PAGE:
One Health working will improve health and well-being of us all: plant, animal, human and ecosystem!

   P1080980
    Pastoralists, Mongolia. Image courtesy of Esther Schelling, Swiss TPH.

 One of a series of blogs written by CABI editors for One Health Day on November 3rd 2016
 
It's always nice to meet up with a CABI author at a conference especially when they are giving a talk around a theme dear to CABI‘s heart,  namely “One Health”: the concept of working across the interface of animal, plant, human  and environment  to achieve health  & development  which is sustainable and fair. CABI has been gathering, managing and generating research information across all these sectors since 1912.  We know “its all connected”.

The conference was the RSTMH biennial meeting [Cambridge UK, Sept 12-16th, 2016], and the author in question, Esther Schelling, co-editor  of CABI’s  book One Health: The Theory and Practice of Integrated Health Approaches [2015].    To read a  free e-chapter, use this link.

In One Health beyond early detection and control of zoonoses Esther talked about her long-time project with nomadic pastoralists in Chad and a rift valley fever (RVF) control project in Kenya.  She drew attention to the need for:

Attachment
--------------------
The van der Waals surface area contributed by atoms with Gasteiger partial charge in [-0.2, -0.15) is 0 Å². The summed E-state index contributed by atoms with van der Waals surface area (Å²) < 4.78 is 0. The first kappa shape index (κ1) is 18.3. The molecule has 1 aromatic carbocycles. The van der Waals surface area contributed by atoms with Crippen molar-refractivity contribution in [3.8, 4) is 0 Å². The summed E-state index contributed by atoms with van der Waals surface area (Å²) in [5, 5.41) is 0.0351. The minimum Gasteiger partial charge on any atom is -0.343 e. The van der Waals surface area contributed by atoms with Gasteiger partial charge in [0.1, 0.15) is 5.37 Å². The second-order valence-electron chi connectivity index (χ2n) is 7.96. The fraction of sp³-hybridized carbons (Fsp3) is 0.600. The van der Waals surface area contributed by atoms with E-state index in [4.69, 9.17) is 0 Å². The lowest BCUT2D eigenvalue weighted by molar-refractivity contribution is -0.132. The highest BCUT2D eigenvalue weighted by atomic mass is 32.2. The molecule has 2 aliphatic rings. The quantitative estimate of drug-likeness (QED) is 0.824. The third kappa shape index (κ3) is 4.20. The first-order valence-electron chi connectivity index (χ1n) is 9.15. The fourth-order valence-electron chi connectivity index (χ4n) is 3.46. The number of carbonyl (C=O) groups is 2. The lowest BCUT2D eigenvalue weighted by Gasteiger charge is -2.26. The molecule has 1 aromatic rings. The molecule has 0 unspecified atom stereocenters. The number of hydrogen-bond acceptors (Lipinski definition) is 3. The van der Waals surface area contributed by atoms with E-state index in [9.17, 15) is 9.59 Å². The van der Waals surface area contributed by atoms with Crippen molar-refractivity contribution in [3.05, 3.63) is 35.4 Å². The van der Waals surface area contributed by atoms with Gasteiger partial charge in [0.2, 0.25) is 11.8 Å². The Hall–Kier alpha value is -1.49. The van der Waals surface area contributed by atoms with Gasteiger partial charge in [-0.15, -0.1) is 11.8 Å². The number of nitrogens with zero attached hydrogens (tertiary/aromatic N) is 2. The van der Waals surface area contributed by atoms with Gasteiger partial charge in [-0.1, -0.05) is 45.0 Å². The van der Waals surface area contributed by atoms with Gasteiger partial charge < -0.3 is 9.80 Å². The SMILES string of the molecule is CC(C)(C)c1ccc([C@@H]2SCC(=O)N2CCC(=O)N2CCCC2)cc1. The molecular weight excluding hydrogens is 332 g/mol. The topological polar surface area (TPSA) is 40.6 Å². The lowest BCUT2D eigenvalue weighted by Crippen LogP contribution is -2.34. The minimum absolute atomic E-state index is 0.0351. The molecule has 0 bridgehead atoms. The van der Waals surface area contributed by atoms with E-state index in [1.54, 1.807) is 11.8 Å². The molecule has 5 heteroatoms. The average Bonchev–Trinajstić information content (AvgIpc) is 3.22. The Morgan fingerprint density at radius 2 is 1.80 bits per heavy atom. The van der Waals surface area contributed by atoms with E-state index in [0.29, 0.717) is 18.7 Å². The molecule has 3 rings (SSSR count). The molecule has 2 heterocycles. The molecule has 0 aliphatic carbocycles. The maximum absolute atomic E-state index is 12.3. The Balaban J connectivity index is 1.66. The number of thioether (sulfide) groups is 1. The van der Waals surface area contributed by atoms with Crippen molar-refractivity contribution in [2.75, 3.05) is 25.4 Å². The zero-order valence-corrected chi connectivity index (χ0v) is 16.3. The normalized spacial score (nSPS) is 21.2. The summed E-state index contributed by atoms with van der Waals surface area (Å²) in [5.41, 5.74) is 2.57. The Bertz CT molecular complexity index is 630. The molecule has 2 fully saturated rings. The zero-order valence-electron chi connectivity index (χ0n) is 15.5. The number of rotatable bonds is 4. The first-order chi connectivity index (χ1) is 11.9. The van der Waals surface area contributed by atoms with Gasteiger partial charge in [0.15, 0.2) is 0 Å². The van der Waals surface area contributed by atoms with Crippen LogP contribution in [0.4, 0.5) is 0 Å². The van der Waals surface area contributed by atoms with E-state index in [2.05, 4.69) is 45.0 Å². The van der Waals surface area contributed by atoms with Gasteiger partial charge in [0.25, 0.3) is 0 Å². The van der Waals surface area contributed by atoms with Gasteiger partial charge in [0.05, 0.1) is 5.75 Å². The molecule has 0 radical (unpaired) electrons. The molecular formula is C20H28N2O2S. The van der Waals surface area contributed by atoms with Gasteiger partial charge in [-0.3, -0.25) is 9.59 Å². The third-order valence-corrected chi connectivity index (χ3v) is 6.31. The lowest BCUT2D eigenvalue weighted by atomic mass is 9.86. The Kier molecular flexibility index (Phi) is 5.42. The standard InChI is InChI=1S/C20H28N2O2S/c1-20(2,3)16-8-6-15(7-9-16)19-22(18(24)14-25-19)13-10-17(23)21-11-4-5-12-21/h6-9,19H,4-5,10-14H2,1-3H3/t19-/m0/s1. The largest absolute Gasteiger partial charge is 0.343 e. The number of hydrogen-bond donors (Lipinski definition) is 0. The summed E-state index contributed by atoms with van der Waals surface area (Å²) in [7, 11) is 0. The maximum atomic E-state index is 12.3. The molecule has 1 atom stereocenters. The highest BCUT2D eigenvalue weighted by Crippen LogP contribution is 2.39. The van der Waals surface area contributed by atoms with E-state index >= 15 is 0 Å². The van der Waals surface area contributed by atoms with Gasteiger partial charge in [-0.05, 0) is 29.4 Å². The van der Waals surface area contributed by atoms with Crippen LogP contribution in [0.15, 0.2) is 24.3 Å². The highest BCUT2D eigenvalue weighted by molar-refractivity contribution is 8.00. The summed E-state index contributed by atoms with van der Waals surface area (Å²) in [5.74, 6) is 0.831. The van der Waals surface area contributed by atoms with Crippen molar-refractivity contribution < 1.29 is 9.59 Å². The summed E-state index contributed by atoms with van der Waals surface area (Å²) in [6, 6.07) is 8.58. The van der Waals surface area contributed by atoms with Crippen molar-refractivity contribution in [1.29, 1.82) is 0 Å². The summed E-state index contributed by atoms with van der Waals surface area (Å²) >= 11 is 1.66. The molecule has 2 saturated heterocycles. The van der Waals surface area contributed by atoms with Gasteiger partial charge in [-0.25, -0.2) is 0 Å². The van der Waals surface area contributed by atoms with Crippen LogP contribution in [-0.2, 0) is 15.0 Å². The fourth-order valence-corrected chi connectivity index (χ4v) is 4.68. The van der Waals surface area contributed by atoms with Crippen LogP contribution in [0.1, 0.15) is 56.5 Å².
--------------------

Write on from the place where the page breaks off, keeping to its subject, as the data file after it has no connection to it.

• more interdisciplinary studies to include an evaluation of One Health working
  • involvement of social scientists
  • engagement of key stakeholders

And tellingly she provided a cost-benefit analysis to society of controlling zoonoses when the disease is in its animal host before it infects human beings. 

Those cost-benefit analyses made a deep impression on the delegates, many of whom were involved in zoonotic neglected tropical diseases. Perhaps for the first time they were appreciating the added benefits and synergies that a transdisciplinary approach between science, society, humanities and medicine could bring.

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Angry and sad at Xmas: victims of adolescent bullying

FACES_Tiny_with_creditThere have been far too many stories recently of desperate teenagers committing suicide, and an unknown number of families today will be reeling from the discovery that their teenager is seriously self-harming because of bullying. Mobile phones and social networking sites have exacerbated an age-old problem so that there is nowhere to hide. 

Poison-pen letter writers are no longer adults in detective stories. They have been brought right up-to-date, and are alive and well reincarnated in teenagers. Incapable of empathy with their victim, remote bullying via texts, phones, videoclips and the internet makes it so easy & so much more devastating, reaching  beyond a school, covering entire towns & counties,  and as its not face-to-face, even less likely for the teenage bully to empathise.